Cinecitta, the huge movie studio outside Rome, is 50 years old and Fellini is interviewed by a Japanese TV crew about the films he has made there over the years as he begins production on ... See full summary »
Amelia and Pippo are reunited after several decades to perform their old music-hall act (imitating Fred Astaire and Ginger Rogers) on a TV variety show. It's both a touchingly nostalgic ... See full summary »
In 1914, a luxury ship leaves Italy in order to scatter the ashes of a famous opera singer. A lovable bumbling journalist chronicles the voyage and meets the singer's many eccentric friends and admirers.
In first century Rome, two student friends, Encolpio and Ascilto, argue about ownership of the boy Gitone, divide their belongings and split up. The boy, allowed to choose who he goes with, chooses Ascilto. Only a sudden earthquake saves Encolpio from suicide. We follow Encolpio through a series of adventures, where he is eventually reunited with Ascilto, and which culminates in them helping a man kidnap a hermaphrodite demi-god from a temple. The god dies, and as punishment Encolpio becomes impotent. We then follow them in search of a cure. The film is loosely based on the book Satyricon by Gaius Petronius Arbiter, the "Arbiter of Elegance" in the court of Nero. The book has only survived in fragments, and the film reflects this by being very fragmentary itself, even stopping in mid-sentence. Written by
Steven Pemberton <Steven.Pemberton@cwi.nl>
According to an episode of the NPR-WNYC radio program "Wait Wait... Don't Tell Me!" (broadcast January 15, 2011), future fitness guru Richard Simmons is in this film. An American student living in Rome in the late 1960's, he was cast as an obese nobleman in the banquet scene. See more »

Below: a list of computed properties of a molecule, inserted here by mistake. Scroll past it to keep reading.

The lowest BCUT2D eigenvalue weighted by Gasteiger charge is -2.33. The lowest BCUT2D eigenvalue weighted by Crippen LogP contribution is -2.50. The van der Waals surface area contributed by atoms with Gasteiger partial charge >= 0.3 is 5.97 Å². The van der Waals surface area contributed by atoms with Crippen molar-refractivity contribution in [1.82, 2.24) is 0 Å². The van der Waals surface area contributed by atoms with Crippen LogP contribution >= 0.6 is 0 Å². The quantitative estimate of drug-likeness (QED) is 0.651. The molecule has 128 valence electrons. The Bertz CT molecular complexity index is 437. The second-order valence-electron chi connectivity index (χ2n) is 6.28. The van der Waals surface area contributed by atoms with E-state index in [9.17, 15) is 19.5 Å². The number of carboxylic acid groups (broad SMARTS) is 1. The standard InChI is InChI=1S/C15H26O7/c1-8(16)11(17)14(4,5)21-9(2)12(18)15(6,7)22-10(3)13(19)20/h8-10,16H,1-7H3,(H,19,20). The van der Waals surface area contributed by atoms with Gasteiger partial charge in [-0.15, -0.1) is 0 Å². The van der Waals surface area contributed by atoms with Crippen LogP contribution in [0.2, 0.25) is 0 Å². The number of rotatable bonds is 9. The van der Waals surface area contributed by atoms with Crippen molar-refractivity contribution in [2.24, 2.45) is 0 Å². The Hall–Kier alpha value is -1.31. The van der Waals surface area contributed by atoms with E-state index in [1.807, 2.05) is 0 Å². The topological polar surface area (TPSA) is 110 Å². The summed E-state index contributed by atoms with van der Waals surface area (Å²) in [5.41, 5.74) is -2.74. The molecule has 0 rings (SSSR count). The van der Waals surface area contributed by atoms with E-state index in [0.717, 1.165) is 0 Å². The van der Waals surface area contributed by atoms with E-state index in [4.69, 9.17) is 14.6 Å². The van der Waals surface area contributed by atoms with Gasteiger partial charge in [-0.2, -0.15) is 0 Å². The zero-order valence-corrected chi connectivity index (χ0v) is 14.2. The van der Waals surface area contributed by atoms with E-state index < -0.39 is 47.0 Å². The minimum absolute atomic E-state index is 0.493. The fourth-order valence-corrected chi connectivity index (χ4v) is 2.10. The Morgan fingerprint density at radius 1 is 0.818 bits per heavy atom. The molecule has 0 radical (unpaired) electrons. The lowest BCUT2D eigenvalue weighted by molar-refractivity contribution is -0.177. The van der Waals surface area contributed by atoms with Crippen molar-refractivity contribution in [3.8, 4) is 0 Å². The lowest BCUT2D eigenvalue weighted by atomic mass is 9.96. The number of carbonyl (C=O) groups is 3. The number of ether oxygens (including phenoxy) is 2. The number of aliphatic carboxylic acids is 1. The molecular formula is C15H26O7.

Permeated with hedonism and sexuality, highly theatrical, very bizarre and surrealist while still keeping it on the ground and making it more potent and little coherence storywise; its fragments of Petronius classic (which I haven't read) wrapped in Fellinis incredible imagination.
Scenography, casting and settings are here of the absolutely highest order. Each frame is composed with the utmost care it seems, perhaps inspired by the same artworks found in the movie. Like the old Greeks this movie is made as true art in a non decadent manner contrasted with the decadent Rome we meet in the movie.
There are so much depth to this movie its no use trying to cover them here, but one key theme is, I think, what was described as the flower of youth and the withering of it, that is Encolpio's youth.
Highly recommended if you like a movie out of the ordinary, the images you see here will never be forgotten.
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